ELSS vs. ULIP: A Detailed Guide on Which Investment Choice is Better

Personal Finance

While a consistent monthly salary is a great way to handle your expenses, additional income is necessary to take care of your bigger goals, such as annual vacations, buying an automobile, investing in your children’s future, etc. This is where investing instruments such as mutual funds, bonds, securities, etc. come into play. Since a plethora of investment options are available these days, it can be hard to choose the most beneficial ones from them. Today, we would like to introduce you to two of these instruments, which are known as ELSS and ULIP. Let us take a closer look at their characteristics and compare them to learn about their benefits.

What is ELSS?

ELSS is short for “Equity Linked Savings Scheme,” which is a diversified equity scheme that comes with a minimum 3-year lock-in period. This type of mutual fund invests a high percentage of its corpus in equity-based securities. This scheme is eligible for tax deductions thanks to Section 80C of the Tax Act. They are known as “tax-saving funds” due to their useful tax deductions. Once the lock-in period has been completed, they can either be reinvested or you can exit the scheme after selling your shares.

Most ELSS funds allow you to invest in a diverse range of companies ranging from small-cap to large-cap, amongst other sectors. You can make investments for as little as Rs. 500. Most ELSS schemes offer two types of investment options – SIP and lumpsum. Lumpsum is great for receiving higher returns in a shorter period of time, say 3 years. However, the SIP (Systematic Investment Plan) allows you to invest smaller amounts and reap better tax benefits.

What is ULIP?

ULIP is short for Unit Linked Insurance Plan that offers the duality of working both as an insurance policy and as a life cover. You can fulfill your lifelong goals, as well as protect your family in case of an emergency. One part of the premium paid towards an ULIP goes towards your life insurance contribution, whereas the remaining premium is invested in funds of your choosing, whether they are equity, debt, or a combination of both types of funds.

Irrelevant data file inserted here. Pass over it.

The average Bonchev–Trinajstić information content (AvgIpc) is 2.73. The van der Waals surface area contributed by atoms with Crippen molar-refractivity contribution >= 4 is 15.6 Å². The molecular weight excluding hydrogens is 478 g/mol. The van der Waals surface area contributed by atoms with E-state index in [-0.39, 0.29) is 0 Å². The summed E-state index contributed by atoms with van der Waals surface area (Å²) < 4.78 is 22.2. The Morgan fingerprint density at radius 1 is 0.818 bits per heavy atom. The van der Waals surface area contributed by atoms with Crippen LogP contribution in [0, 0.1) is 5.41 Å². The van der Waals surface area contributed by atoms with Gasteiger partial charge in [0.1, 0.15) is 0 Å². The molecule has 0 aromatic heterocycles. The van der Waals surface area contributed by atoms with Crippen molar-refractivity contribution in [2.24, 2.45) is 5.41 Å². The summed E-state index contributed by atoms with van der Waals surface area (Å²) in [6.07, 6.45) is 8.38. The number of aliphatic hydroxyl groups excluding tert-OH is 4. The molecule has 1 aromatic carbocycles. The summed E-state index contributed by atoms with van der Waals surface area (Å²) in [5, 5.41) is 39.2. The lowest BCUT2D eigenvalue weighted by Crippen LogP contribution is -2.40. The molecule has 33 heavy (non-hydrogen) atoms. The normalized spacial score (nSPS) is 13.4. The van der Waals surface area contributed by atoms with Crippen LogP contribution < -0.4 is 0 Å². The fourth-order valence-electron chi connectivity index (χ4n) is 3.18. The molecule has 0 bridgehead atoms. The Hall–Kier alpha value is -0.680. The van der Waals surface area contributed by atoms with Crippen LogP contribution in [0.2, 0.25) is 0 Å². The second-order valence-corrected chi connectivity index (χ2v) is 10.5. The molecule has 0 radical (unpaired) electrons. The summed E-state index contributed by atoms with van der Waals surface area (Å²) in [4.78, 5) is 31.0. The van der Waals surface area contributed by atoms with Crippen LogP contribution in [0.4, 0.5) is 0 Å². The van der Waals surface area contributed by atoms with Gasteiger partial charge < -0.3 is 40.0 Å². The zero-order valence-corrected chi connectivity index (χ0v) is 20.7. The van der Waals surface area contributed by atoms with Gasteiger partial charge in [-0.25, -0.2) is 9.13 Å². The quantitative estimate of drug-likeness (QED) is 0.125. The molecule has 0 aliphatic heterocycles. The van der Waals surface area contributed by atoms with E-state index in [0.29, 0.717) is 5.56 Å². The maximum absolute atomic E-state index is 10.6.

To choose a convenient ULIP plan, you must choose the right insurance coverage amount. Additionally, you can adjust the amount between different funds in a scheme to ensure maximum benefits.

ELSS vs. ULIP: Which is better?

  1. ELSS strives to build your corpus, like most equity fund-based investments. On the other hand, ULIP provide life coverage and some capital appreciation to investors. While one is purely an investment instrument, the other combines policies from investment and insurance schemes.
  2. ULIPs are less risky than ELSS since a policy coverage guarantee is assured even if funds are not returned. However, ELSS is a more high-risk instrument as it allocates a majority of the fund to equity funds. ULIPs take the upper hand in this round.
  3. Although ELSS is high-risk, the returns are also greater than those of ULIPs, since the entire premium is used to buy fund units. ULIPs provide lesser returns on average, but they tend to be more stable. 
  4. Since ELSS has a lock-in period of only 3 years, it offers more liquidity than a ULIP, which has a minimum tenure of 5 years. Both tax-saving instruments do not have any options for premature withdrawal, so ELSS comes out on top.
  5. Although both are tax-exempt up to a certain amount, they are taxable once they are redeemed after their lock-in periods are over. However, ELSS is taxed like regular equity-based funds, whereas ULIP is tax-free for up to Rs. 2.5 lakh. They are thereafter taxed at 15% for short-term profits and 10% for long-term gains. ULIPs take the win in this section. 
  6. One underrated aspect of these funds is the expense ratio, which is basically the percentage of returns that need to be paid as a fee for managing your funds. ELSS has a lower expense ratio. For example, the typical large-cap fund has an expense ratio of 0.5–1.5%. But for the typical ULIP scheme, the expense ratio hovers between 1.05 and 2.25%. ELSS wins here by a clear margin.

Advantages of ELSS

  • Higher revenue is received once the funds are withdrawn. It can also be reinvested for further returns.
  • Despite their higher profit margins, they are useful for receiving tax deductions.
  • ELSS has a lower expense ratio compared to ULIP. The expense ratio is the percentage of returns paid as a fee for fund management. Thus, investing in ELSS offers you a higher percentage of profits.

Advantages of ULIP

  • Returns are tax-free up to Rs 2.5 lakh, with some taxation on any further gains.
  • A low-risk instrument, especially if the investment portfolio includes plenty of debt instruments. Therefore, the returns do not fluctuate too much based on market volatility.
  • Since it is an insurance instrument, investors have the freedom to choose which funds they want to invest in. They can also switch to a different set of funds later. 


Both ELSS and ULIP are useful investments for helping you achieve your financial goals. However, they have a different set of properties and uses that can be useful to you depending on both your short and long-term plans. As always, check out the schemes carefully before making any investments to receive the best possible returns. To know more about the different kinds of investment schemes and their benefits, we suggest taking a look at the Piramal Finance blog.